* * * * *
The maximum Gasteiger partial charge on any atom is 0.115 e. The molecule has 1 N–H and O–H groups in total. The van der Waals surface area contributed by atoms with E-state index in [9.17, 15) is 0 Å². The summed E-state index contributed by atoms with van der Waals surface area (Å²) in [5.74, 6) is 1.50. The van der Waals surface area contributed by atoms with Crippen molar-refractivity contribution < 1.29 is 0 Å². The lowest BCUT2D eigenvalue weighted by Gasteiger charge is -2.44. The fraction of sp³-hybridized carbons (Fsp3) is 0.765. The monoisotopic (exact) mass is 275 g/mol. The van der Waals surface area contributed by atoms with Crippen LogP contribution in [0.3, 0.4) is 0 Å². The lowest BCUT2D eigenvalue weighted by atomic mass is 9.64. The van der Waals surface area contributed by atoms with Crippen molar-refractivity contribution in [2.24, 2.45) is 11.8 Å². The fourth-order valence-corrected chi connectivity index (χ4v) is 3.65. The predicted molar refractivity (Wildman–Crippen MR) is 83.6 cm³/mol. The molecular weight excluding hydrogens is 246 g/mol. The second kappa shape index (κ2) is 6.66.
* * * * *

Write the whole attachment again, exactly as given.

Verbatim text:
The maximum Gasteiger partial charge on any atom is 0.115 e. The molecule has 1 N–H and O–H groups in total. The van der Waals surface area contributed by atoms with E-state index in [9.17, 15) is 0 Å². The summed E-state index contributed by atoms with van der Waals surface area (Å²) in [5.74, 6) is 1.50. The van der Waals surface area contributed by atoms with Crippen molar-refractivity contribution < 1.29 is 0 Å². The lowest BCUT2D eigenvalue weighted by Gasteiger charge is -2.44. The fraction of sp³-hybridized carbons (Fsp3) is 0.765. The monoisotopic (exact) mass is 275 g/mol. The van der Waals surface area contributed by atoms with Crippen LogP contribution in [0.3, 0.4) is 0 Å². The lowest BCUT2D eigenvalue weighted by atomic mass is 9.64. The van der Waals surface area contributed by atoms with Crippen molar-refractivity contribution in [2.24, 2.45) is 11.8 Å². The fourth-order valence-corrected chi connectivity index (χ4v) is 3.65. The predicted molar refractivity (Wildman–Crippen MR) is 83.6 cm³/mol. The molecular weight excluding hydrogens is 246 g/mol. The second kappa shape index (κ2) is 6.66.